Buildings – landmarks and monuments – in vandalism-prone areas such as Panepistimiou Street and around Omonia are once again acquiring their original color and glow after being stripped of graffiti and ‘tags’ without aesthetic value. The Municipality of Athens is soldiering on with its ambitious cleaning program, keeping a low profile, following the targeting of the ancient cemetery of Athens at Kerameikos. Local authorities are urging citizens, institutions and private businesses to maintain the surfaces, keeping them clean.
The organization that has assumed the responsibility of cleaning the defaced areas around the Municipality of Athens is 2G Facility Management, in partnership with Booka chemicals company, that specializes in graffiti removal. On Wednesday, cleaners, in collaboration with the municipality, worked on the National Library free of charge. In the past, the same was done for the Athens Academy, the Numismatic Museum of Athens, Athens Polytechnic and Pnyx Hill.
“The material we use is biodegradable and environmentally friendly, and is used for the cleaning of monuments around the world,” say Ilias Andreopoulos and George Karyotakis, founders of Booka. The specialized cleaning crews spread a layer of chemicals in the first stage of graffiti removal so as to begin initial work, whereas they subsequently remove the “traces” of graffiti left in the second stage. Following the procedure, a layer of chemicals is applied so as to preserve the wall from future vandalism attempts for at least the next ten years. “If someone else applies spray paint on the wall, then it is easy to remove simply by applying water pressure,” explains Andreopoulos. The same concept is used when cleaning street signs that are usually covered in layer-upon-layer of stickers and posters. “The stickers are not able to remain on the surface. They are stripped off, easily, by hand,” he notes.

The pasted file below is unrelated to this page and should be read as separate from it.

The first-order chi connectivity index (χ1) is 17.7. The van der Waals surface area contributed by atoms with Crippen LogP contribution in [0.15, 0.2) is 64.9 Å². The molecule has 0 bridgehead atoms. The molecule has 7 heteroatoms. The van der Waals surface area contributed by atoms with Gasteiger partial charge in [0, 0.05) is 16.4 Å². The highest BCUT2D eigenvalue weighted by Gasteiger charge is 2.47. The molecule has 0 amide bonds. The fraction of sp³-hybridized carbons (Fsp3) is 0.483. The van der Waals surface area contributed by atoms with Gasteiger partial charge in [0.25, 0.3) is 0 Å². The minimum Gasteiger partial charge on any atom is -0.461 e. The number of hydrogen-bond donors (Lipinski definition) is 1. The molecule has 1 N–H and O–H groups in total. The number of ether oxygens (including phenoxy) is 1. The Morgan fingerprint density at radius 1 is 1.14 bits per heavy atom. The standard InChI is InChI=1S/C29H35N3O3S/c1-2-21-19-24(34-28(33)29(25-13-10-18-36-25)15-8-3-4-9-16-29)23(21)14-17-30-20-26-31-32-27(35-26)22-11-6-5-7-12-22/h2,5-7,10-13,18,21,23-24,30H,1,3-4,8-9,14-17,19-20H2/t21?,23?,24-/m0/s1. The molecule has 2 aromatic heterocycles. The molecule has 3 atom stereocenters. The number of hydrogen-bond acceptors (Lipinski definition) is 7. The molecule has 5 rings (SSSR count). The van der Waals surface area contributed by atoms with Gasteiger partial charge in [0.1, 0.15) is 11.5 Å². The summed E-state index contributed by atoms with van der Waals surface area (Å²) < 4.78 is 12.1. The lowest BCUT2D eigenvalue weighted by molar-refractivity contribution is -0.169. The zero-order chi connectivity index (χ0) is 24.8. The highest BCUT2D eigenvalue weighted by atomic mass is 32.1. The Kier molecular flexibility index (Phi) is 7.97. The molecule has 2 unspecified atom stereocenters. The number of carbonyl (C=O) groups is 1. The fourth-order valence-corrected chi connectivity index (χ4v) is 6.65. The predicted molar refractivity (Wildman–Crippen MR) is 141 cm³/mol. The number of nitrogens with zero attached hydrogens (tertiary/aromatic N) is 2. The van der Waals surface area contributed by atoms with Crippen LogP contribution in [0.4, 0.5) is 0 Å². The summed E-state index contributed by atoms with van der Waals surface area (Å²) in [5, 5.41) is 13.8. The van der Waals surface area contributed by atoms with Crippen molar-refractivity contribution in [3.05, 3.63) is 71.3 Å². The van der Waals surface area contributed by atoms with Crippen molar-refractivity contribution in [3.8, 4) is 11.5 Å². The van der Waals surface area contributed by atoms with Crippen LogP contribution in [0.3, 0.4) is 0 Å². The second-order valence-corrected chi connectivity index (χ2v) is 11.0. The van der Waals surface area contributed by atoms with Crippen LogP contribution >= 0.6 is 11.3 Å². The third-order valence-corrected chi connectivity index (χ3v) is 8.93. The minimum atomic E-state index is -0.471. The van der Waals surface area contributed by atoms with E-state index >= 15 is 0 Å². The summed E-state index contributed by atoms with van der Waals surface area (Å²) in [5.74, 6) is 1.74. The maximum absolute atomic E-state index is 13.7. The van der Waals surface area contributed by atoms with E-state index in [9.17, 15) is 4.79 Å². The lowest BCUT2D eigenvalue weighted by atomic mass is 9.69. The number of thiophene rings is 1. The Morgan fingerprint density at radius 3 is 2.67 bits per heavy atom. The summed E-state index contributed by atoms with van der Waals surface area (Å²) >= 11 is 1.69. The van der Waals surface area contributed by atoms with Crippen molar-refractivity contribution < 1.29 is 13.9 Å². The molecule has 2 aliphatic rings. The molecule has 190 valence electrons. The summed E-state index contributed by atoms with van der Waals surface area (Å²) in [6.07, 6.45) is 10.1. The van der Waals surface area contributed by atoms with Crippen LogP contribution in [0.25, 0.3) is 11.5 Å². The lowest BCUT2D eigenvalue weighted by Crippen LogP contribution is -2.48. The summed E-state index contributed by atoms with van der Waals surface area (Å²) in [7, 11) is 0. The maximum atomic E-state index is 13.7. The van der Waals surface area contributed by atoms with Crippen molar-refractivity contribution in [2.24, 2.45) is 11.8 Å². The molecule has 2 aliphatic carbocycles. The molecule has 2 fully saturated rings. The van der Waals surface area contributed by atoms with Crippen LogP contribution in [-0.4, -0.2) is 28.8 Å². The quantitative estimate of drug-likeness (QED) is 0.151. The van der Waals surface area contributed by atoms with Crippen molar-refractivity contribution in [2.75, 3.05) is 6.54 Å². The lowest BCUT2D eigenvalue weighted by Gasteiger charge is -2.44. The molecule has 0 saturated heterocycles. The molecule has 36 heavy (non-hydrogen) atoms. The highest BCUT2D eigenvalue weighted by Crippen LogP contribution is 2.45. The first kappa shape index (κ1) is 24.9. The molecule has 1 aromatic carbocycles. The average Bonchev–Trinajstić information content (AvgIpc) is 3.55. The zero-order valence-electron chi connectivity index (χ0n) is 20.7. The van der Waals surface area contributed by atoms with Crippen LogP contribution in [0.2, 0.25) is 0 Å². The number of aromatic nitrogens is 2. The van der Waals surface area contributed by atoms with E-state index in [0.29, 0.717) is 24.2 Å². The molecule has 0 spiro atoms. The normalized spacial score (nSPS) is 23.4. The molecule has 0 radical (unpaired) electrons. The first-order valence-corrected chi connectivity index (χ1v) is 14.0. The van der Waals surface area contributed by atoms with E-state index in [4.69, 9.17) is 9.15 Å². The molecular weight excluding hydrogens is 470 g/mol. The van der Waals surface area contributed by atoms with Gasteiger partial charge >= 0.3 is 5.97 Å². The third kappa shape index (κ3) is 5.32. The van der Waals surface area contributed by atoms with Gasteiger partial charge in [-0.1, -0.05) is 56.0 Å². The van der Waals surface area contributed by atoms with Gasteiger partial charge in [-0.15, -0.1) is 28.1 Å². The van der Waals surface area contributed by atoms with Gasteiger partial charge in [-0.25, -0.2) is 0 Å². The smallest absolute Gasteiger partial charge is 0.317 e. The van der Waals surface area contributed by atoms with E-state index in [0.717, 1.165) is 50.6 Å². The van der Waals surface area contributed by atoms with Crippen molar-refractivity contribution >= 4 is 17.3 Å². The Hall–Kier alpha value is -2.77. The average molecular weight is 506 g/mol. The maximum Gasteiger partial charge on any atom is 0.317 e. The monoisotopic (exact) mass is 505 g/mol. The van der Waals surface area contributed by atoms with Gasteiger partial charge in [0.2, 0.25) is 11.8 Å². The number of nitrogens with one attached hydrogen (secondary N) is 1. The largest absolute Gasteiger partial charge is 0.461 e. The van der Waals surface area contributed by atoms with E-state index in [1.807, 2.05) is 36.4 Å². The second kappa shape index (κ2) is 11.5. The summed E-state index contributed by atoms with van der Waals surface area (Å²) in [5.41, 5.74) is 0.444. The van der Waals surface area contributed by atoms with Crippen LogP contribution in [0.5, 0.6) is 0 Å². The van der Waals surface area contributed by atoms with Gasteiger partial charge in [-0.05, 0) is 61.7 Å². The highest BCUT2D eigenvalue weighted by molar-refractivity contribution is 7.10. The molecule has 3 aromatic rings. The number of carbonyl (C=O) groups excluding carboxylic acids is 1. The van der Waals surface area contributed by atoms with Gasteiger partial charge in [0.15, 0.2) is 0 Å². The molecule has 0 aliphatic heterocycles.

“The Municipality of Athens is soldiering on with its ambitious cleaning program, keeping a low profile”
Artistic murals vs. tags
The Parliament of Cyprus was recently adorned with a mural of Solon and Pericles – ancient representatives from the birth of democracy – spray-painted onto the walls by INO, an internationally-renowned Greek graffiti artist. The same artist has graffiti displayed on the walls of Greece’s health care insurance branch (EOPPY) on Pireos Street and the facade of the Onassis Cultural Center, where one of the artist’s most well-known works occupies a prominent place on the building.
In recent years, large murals have been a trend followed by talented artists around Greece wishing to give color, design and meaning to walls of buildings and industries, such as the Titan factory in Thessaloniki. A number of these artists are ‘veterans’ when it comes to street graffiti that has little in common with the sports or political slogans and so-called “tags” that deface statues, monuments and historical buildings.
“Our products also protect these types of artistic works from others wishing to spray over them,” notes Karyotakis.
Originally published in Kathimerini.com
“Large murals have been a trend followed by talented artists around Greece wishing to give color, design and meaning to walls of buildings and industries”